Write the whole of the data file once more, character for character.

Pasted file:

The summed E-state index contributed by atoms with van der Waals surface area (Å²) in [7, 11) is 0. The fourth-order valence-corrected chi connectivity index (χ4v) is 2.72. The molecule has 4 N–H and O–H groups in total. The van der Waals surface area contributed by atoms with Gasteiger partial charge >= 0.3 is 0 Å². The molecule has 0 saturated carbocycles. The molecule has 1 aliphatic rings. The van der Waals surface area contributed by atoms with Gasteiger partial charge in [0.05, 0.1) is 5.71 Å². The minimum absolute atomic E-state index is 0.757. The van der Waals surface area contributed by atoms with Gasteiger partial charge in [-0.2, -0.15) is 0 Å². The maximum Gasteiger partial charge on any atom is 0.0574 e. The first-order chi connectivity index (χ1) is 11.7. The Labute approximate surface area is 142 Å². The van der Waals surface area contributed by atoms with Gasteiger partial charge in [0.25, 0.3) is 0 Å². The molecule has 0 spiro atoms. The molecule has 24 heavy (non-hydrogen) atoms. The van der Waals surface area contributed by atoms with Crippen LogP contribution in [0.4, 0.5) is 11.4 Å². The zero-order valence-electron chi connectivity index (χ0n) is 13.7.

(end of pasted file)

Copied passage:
The summed E-state index contributed by atoms with van der Waals surface area (Å²) in [7, 11) is 0. The fourth-order valence-corrected chi connectivity index (χ4v) is 2.72. The molecule has 4 N–H and O–H groups in total. The van der Waals surface area contributed by atoms with Gasteiger partial charge >= 0.3 is 0 Å². The molecule has 0 saturated carbocycles. The molecule has 1 aliphatic rings. The van der Waals surface area contributed by atoms with Gasteiger partial charge in [0.05, 0.1) is 5.71 Å². The minimum absolute atomic E-state index is 0.757. The van der Waals surface area contributed by atoms with Gasteiger partial charge in [-0.2, -0.15) is 0 Å². The maximum Gasteiger partial charge on any atom is 0.0574 e. The first-order chi connectivity index (χ1) is 11.7. The Labute approximate surface area is 142 Å². The van der Waals surface area contributed by atoms with Gasteiger partial charge in [0.25, 0.3) is 0 Å². The molecule has 0 spiro atoms. The molecule has 24 heavy (non-hydrogen) atoms. The van der Waals surface area contributed by atoms with Crippen LogP contribution in [0.4, 0.5) is 11.4 Å². The zero-order valence-electron chi connectivity index (χ0n) is 13.7.